How to Determine What Degree Is Right for You


Choosing a degree can be daunting. Make sure you do enough research

 

A college degree unlocks many doors in America. You will find wider career paths, with better chances of getting hired. Completing a degree program shows prospective employers that you have not only received skilled, accredited post-secondary training, but that you have the discipline and self-direction to complete a challenging course of study. Still, for many people pursuing higher education, it can be difficult deciding what to major in. Here are some helpful ways to decide which degree program is right for you.

Evaluate Your Interests

There’s a lot of truth in the adage “if you love what you do, you’ll never work a day in your life.” While it’s not always possible or obvious, finding a career that fulfills you and stimulates you should be your goal. Whether that means working towards a pediatric nursing degree, or getting an online master of music education degree, you should always start by following your passion.

Consider Career Paths

You may be very interested in sports or theater. Unfortunately, very few people rise to the tops of these professions and reach superstar levels of wealth and fame. That said, if you are realistic and evaluate options objectively, you will find that even the most aspirational professions have many career opportunities built up around them.

For example, if you’re interested in sports, there are career paths in sports management, agency, medicine, training, and more that can all be very fine lines of work. If you’re a theater fan, consider a profession on the business side of Broadway, such as the many people whose job it is to keep a theater running, or talent agents.

There are also options in more traditional professions like law and medicine. Law firms aren’t made up solely of attorneys, but the bulk of their staff aren’t comprised of entry level positions either. Paralegals and legal clerks can make very decent money after completing their degrees. Many people interested in medicine become registered nurses, and work in hospitals and clinics where their highly specialized training can go to good use. 

The point is that the perfect match is a career path that excites you but can be sustainable after you leave college. It’s also worth noting that many professions require a bachelor’s degree, but they are not concerned about the applicant’s field of study. This is merely a simple and fair way to narrow down their applicant pool as they choose candidates to interview.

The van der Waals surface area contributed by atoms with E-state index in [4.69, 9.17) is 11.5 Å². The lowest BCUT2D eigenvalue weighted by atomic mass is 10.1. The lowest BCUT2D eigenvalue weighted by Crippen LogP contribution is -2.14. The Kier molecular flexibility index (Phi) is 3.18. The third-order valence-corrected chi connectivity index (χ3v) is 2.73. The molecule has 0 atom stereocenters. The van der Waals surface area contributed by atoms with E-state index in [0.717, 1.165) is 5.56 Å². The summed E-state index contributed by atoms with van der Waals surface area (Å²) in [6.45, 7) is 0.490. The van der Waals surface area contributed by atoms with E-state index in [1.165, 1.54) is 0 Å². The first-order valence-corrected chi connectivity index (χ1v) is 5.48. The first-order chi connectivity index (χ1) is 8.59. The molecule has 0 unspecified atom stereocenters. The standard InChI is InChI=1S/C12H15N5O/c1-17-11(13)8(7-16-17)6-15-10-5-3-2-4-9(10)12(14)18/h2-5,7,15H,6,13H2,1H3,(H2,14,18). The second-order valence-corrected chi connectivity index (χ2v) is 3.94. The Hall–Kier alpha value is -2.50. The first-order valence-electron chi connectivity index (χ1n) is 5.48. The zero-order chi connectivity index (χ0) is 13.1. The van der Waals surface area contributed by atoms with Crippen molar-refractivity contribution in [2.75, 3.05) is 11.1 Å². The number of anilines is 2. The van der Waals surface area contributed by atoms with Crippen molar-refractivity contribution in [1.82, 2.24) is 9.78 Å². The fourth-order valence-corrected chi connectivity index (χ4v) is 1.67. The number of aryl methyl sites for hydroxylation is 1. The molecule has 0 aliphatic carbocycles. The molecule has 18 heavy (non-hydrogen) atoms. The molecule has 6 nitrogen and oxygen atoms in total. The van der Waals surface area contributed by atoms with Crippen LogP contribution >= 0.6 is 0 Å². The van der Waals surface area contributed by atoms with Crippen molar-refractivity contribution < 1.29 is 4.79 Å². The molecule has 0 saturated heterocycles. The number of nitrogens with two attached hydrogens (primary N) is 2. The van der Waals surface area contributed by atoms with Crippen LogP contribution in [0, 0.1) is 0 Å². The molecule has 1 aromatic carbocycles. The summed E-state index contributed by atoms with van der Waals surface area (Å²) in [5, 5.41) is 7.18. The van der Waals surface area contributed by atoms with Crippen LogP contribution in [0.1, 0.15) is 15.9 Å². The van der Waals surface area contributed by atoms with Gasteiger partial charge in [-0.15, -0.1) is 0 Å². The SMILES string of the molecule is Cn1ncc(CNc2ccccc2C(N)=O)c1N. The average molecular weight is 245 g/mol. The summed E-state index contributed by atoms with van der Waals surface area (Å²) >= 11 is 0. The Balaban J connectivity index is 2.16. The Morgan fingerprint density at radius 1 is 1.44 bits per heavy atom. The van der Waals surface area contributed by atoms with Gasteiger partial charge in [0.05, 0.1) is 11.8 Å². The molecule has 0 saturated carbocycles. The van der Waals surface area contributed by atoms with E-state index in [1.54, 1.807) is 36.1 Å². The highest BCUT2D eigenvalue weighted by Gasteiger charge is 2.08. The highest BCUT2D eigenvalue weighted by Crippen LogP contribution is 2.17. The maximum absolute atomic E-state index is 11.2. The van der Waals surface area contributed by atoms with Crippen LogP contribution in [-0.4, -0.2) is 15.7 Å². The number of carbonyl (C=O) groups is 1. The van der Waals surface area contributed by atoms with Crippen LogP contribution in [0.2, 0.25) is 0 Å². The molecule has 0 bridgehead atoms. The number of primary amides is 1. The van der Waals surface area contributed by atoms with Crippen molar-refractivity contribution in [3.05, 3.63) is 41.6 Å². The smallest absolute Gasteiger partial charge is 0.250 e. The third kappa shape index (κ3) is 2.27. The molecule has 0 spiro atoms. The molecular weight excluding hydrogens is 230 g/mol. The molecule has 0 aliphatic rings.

Utilize Online Recruitment

Finding a career that interests you can be difficult sometimes. By researching online and better understanding the job description and expectations of a position can make all the difference. Many companies are moving towards online recruiting through providers like Indeed, Glassdoor, Monster, and LinkedIn. This way, they can reach a larger audience and accelerate the hiring process. Begin utilizing these online resources to find a possible career that fits for your future!

 Visit Campuses and Meet with Advisors

Colleges and universities have entire admissions departments where people’s sole job is to recruit and advise new and prospective students. You should never hesitate to reach out to a school that you are looking at and schedule a tour. Sometimes, being on campus and seeing the facilities will let you know if it’s the right fit. If you’re trying to narrow down your choice of programs, many schools will let you sit in or audit a class.

The same principle applies if you are already enrolled in a college, and have not chosen a major, or are considering making a change to your field of study. Already being on campus and “in the system” will make the process easier, as advisors will have immediate access to your transcripts and other records.

Let’s take a final step back and look at high schoolers trying to decide their next move. Most schools host career or college days in which representatives of nearby state and private schools come in with information about their institutions. Many junior and community colleges will do this as well, and often offer college credit for some junior and senior level high school courses. It’s also very common for high schools to offer excused absences for approved college visits. Take advantage of these opportunities and learn all you can! 

A college education is one of the finest investments you can make in yourself. It lasts a lifetime and opens you up to realize your dreams and potential. Whatever road you choose, a degree is worth pursuing!

 

 

 

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